Parents, let out the collective breath you’ve been holding. Love your kids – teach them, guide them, help them – but remember: they won’t be kids forever. The more you have to force them into something, the less fun they’ll find it. And all too soon, when they shoot up into rebellious, awkward teenagers who storm out, sulk, cut class and answer back, the very best you can hope for is that they want to learn, regardless of whether everything they busy themselves with is part of the curriculum. Like gumtrees that start out in verandah pots, you’re teaching them to be bigger than the space they’ve known. You’re helping them grow up. Whether you send them to public or private school, if they have a tutor or not, it’ll happen. They’ll cease to be meek, but they will inherit the Earth.

So don’t mould them after the system. Teach them to change it.

Cruising through the New York Times today, I did a double-take on the following headline:

Teenagers’ Internet Socializing Not a Bad Thing

As this is a blatantly obvious observation akin to announcing that Chocolate Is Bad For You But People Eat It Anyway, I spent a good minute staring at the link, trying to figure out what I was missing. My instinctive reaction was that, for reasons unknown, the Times and the Onion had somehow contrived to swap stories. Or maybe those fake headline guys had struck again Рwho knows? Unable to come up with a better theory, I decided to read on.

Frighteningly, it appears the story is genuine.¬†How anyone could remain oblivious as to why teenagers – or, for that matter, adults – use MySpace and Facebook is beyond me, while¬†the idea that the MacArthur¬†Foundation actually put money towards proving the bleeding obvious¬†causes a small but vital part of my cerubellum to¬†bulge in a worrying fashion. Seriously, dudes? Young folk nowadays use of the Internets. They send of the text messags, speak on the cellular phones and¬†jive to the rock’n’ roll musics. Deal with it. (I have a sneaking suspicion that the author, Tamar Lewin, is a modern-day Luddite. Only someone completely out of touch with reality could put quotation marks around the phrase “geeking out” and hope to be taken seriously about either technology or youth culture.)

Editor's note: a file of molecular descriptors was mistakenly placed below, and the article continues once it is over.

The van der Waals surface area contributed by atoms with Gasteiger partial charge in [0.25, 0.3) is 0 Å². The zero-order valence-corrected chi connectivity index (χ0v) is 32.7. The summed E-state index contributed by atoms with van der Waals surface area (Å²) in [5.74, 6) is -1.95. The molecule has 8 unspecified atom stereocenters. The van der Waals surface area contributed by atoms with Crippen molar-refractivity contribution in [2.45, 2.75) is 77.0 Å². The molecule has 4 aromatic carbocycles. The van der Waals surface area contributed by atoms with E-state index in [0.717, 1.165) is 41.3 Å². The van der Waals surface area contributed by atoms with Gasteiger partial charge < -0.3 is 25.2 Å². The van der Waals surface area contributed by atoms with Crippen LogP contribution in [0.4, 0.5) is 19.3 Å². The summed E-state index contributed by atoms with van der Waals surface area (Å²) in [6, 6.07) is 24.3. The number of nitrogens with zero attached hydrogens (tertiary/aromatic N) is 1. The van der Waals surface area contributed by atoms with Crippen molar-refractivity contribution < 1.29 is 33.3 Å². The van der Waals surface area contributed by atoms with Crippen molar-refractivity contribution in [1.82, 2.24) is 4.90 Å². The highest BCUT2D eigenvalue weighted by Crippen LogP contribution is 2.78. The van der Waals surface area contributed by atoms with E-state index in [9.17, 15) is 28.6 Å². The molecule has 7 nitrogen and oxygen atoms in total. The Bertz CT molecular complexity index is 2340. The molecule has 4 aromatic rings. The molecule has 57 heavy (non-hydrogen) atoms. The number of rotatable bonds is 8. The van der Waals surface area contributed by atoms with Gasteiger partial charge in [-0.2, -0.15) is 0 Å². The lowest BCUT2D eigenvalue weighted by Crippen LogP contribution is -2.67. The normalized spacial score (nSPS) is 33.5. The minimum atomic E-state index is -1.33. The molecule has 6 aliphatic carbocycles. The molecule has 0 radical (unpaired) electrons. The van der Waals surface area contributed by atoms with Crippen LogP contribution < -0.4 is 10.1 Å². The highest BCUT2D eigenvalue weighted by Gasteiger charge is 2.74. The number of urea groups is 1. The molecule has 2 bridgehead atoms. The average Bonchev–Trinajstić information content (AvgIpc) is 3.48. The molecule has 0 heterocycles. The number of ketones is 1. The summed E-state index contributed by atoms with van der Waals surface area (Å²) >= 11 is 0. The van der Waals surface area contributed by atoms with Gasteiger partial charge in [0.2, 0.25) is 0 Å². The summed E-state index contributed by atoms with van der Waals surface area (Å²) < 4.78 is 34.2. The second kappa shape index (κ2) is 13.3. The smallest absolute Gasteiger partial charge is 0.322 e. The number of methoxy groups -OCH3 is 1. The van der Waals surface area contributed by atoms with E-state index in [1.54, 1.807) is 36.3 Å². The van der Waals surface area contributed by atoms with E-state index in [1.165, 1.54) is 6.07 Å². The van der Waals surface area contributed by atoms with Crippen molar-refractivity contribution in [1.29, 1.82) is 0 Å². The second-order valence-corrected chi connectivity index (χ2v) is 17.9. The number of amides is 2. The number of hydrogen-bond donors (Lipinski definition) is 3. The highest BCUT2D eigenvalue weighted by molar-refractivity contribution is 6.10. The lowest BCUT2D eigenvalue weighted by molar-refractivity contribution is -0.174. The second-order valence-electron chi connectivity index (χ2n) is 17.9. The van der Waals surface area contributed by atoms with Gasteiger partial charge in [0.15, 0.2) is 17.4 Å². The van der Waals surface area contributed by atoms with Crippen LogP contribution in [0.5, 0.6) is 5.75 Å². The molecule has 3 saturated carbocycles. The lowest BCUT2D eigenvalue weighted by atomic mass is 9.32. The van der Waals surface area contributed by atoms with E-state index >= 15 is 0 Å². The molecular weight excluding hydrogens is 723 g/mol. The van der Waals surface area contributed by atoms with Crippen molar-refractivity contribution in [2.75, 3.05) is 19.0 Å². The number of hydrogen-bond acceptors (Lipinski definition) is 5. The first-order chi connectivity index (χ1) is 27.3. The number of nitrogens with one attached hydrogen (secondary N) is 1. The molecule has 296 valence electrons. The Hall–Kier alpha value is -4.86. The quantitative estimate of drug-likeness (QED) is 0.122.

In other unintentionally-self-mocking news, Germaine Greer, that grumpy old feminist, has lambasted Michelle Obama’s election-victory dress with the kind of angry, colourful prose normally reserved for botched military campaigns. The irony of a feminist icon slagging a powerful, intelligent, prominent woman purely on the basis of her clothes – and, stranger still, complaining that Malia and Sasha’s¬†dresses weren’t “girly” – is disturbingly potent. Especially now that¬†actual fashion designers have called Greer’s own wardrobe into question¬†(lordy!),¬†the whole ludicrous¬†incident is eerily reminiscent of something the Monty Python pepperpots might have done.

Now there’s a thought – try a photo of Germaine Greer next to Terry¬†Jones in drag¬†and see what you think. To quote the quintessential Python/Pepperpots exchange:

“Shh. It’s satire!’

“No it isn’t – this is zany madcap humour!”

Also, there’s a two-faced kitten.

Fourth wall, anyone?

As has been mentioned previously, I’m heartily¬†sick of the media dubbing each new scandal a Blahgate. I’ve contained my rage at Troopergate, if only because it appeared to be an election-spawned one-off, but no. Now we have Auntiegate, with the revelation that Obama’s half-aunt (on his father’s side) is an illegal alien. I mean, Christ on a bicycle, Media – can’t you think up something original?

Wait. That was a stupid question.

We’ve had Iguanagate, which couldn’t be redeemed even by the wonderful, ludicrous¬†phonics of the word ‘iguana’. We’ve had Gong-gate, wherein the entire Woollongong Council proved themselves unfit to govern a white elephant stall, let alone¬†handle real cash-money. We’ve had Grannygate and NAFTA-gate. We have, in fact, had it up to here with gates, fences, walls, doors or perimeter-keeping objects of any kind.

More importantly – and I say this with feeling – Watergate was the name of a hotel, you ignorant bastards! It was a scandal that brought down the Presidency in an unprecedented fashion, not just an amalgam of popular controversy! Fall in a well and die!

OK. I’m calm again now.

Digital Dilemmas

Posted: October 24, 2008 in Good News Week
Tags: , , , , , ,

In news today, a drunk Sydneysider has been caught taking sickie thanks to his Facebook status, while elsewhere, a woman has killed her virtual online husband Рor rather, his avatar.

Clearly, despite mounting anecdotal evidence to the contrary, we have yet to form total symbiosis with the World-Wide Web.

So Australian model Abbey Lee Kershaw has collapsed on a Paris catwalk courtesy of a very tight corset, which was itself courtesy of Alexander McQueen. There are many possible conclusions one can draw from this incident,¬†such as¬†that professional modelling is entirely stupid and that it is rarely adviseable to starve oneself to stardom, but my big question is: why is the damn corset so fsking ugly? It looks like someone skinned a very unfortunate-looking crocodile to make a gay centurion’s breastplate, only to go all Little House on the Prarie and add some fabric.

And this, right here, is exactly why I hate fashion. It turns otherwise normal women into emaciated drecks, flounces around our media outlets like a two-year-old in a party frock (but without the benefit of being either innocent or sweet), and all so morons can spend upwards of $300 on clothing which, by definition, looks even more ludicrous off the catwalk than on it.